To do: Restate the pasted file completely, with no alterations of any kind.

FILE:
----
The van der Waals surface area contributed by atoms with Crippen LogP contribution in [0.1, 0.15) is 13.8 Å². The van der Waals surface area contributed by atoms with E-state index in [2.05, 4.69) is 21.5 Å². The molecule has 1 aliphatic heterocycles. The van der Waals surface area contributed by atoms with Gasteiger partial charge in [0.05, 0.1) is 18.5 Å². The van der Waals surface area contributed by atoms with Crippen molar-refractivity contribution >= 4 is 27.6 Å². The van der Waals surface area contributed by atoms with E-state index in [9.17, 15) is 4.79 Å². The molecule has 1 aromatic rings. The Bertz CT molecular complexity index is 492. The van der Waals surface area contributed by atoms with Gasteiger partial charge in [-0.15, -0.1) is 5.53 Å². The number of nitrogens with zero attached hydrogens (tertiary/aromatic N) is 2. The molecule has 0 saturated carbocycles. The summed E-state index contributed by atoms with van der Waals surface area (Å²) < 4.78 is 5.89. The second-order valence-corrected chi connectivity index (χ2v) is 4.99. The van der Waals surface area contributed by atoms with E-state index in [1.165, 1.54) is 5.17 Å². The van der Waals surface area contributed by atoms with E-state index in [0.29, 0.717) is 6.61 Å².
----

The van der Waals surface area contributed by atoms with Crippen LogP contribution in [0.1, 0.15) is 13.8 Å². The van der Waals surface area contributed by atoms with E-state index in [2.05, 4.69) is 21.5 Å². The molecule has 1 aliphatic heterocycles. The van der Waals surface area contributed by atoms with Gasteiger partial charge in [0.05, 0.1) is 18.5 Å². The van der Waals surface area contributed by atoms with Crippen molar-refractivity contribution >= 4 is 27.6 Å². The van der Waals surface area contributed by atoms with E-state index in [9.17, 15) is 4.79 Å². The molecule has 1 aromatic rings. The Bertz CT molecular complexity index is 492. The van der Waals surface area contributed by atoms with Gasteiger partial charge in [-0.15, -0.1) is 5.53 Å². The number of nitrogens with zero attached hydrogens (tertiary/aromatic N) is 2. The molecule has 0 saturated carbocycles. The summed E-state index contributed by atoms with van der Waals surface area (Å²) < 4.78 is 5.89. The second-order valence-corrected chi connectivity index (χ2v) is 4.99. The van der Waals surface area contributed by atoms with E-state index in [1.165, 1.54) is 5.17 Å². The van der Waals surface area contributed by atoms with E-state index in [0.29, 0.717) is 6.61 Å².